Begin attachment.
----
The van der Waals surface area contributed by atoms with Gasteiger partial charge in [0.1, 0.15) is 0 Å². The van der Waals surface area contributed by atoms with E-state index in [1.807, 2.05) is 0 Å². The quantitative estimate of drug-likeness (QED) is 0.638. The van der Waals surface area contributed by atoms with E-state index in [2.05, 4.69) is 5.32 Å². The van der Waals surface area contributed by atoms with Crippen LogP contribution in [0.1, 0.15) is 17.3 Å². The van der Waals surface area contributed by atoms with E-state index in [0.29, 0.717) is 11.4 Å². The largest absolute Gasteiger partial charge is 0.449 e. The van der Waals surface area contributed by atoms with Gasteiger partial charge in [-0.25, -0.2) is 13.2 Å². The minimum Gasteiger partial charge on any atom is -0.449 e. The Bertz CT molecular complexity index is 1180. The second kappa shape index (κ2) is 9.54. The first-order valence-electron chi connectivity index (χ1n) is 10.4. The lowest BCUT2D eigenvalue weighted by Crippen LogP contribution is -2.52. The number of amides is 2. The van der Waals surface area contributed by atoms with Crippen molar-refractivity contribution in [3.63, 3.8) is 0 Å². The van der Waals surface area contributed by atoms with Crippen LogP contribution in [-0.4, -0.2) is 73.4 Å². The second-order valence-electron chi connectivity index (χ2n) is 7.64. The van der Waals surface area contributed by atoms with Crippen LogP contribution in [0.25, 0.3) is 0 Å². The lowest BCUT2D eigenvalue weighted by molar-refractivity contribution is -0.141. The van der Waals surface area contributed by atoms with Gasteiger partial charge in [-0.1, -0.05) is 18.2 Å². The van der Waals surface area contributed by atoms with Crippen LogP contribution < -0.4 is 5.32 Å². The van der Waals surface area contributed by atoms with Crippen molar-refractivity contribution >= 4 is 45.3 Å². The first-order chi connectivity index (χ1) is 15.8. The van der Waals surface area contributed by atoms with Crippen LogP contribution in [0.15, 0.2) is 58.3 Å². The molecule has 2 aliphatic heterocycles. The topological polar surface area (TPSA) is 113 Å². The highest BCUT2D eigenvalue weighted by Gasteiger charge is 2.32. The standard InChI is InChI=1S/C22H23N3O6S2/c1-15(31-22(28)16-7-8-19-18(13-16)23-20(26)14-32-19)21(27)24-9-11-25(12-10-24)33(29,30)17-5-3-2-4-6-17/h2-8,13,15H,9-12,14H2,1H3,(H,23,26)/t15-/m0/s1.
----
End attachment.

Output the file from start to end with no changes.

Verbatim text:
The van der Waals surface area contributed by atoms with Gasteiger partial charge in [0.1, 0.15) is 0 Å². The van der Waals surface area contributed by atoms with E-state index in [1.807, 2.05) is 0 Å². The quantitative estimate of drug-likeness (QED) is 0.638. The van der Waals surface area contributed by atoms with E-state index in [2.05, 4.69) is 5.32 Å². The van der Waals surface area contributed by atoms with Crippen LogP contribution in [0.1, 0.15) is 17.3 Å². The van der Waals surface area contributed by atoms with E-state index in [0.29, 0.717) is 11.4 Å². The largest absolute Gasteiger partial charge is 0.449 e. The van der Waals surface area contributed by atoms with Gasteiger partial charge in [-0.25, -0.2) is 13.2 Å². The minimum Gasteiger partial charge on any atom is -0.449 e. The Bertz CT molecular complexity index is 1180. The second kappa shape index (κ2) is 9.54. The first-order valence-electron chi connectivity index (χ1n) is 10.4. The lowest BCUT2D eigenvalue weighted by Crippen LogP contribution is -2.52. The number of amides is 2. The van der Waals surface area contributed by atoms with Crippen molar-refractivity contribution in [3.63, 3.8) is 0 Å². The van der Waals surface area contributed by atoms with Crippen LogP contribution in [-0.4, -0.2) is 73.4 Å². The second-order valence-electron chi connectivity index (χ2n) is 7.64. The van der Waals surface area contributed by atoms with Crippen LogP contribution in [0.25, 0.3) is 0 Å². The lowest BCUT2D eigenvalue weighted by molar-refractivity contribution is -0.141. The van der Waals surface area contributed by atoms with Gasteiger partial charge in [-0.1, -0.05) is 18.2 Å². The van der Waals surface area contributed by atoms with Crippen LogP contribution < -0.4 is 5.32 Å². The van der Waals surface area contributed by atoms with Crippen molar-refractivity contribution >= 4 is 45.3 Å². The first-order chi connectivity index (χ1) is 15.8. The van der Waals surface area contributed by atoms with Crippen LogP contribution in [0.15, 0.2) is 58.3 Å². The molecule has 2 aliphatic heterocycles. The topological polar surface area (TPSA) is 113 Å². The highest BCUT2D eigenvalue weighted by Gasteiger charge is 2.32. The standard InChI is InChI=1S/C22H23N3O6S2/c1-15(31-22(28)16-7-8-19-18(13-16)23-20(26)14-32-19)21(27)24-9-11-25(12-10-24)33(29,30)17-5-3-2-4-6-17/h2-8,13,15H,9-12,14H2,1H3,(H,23,26)/t15-/m0/s1.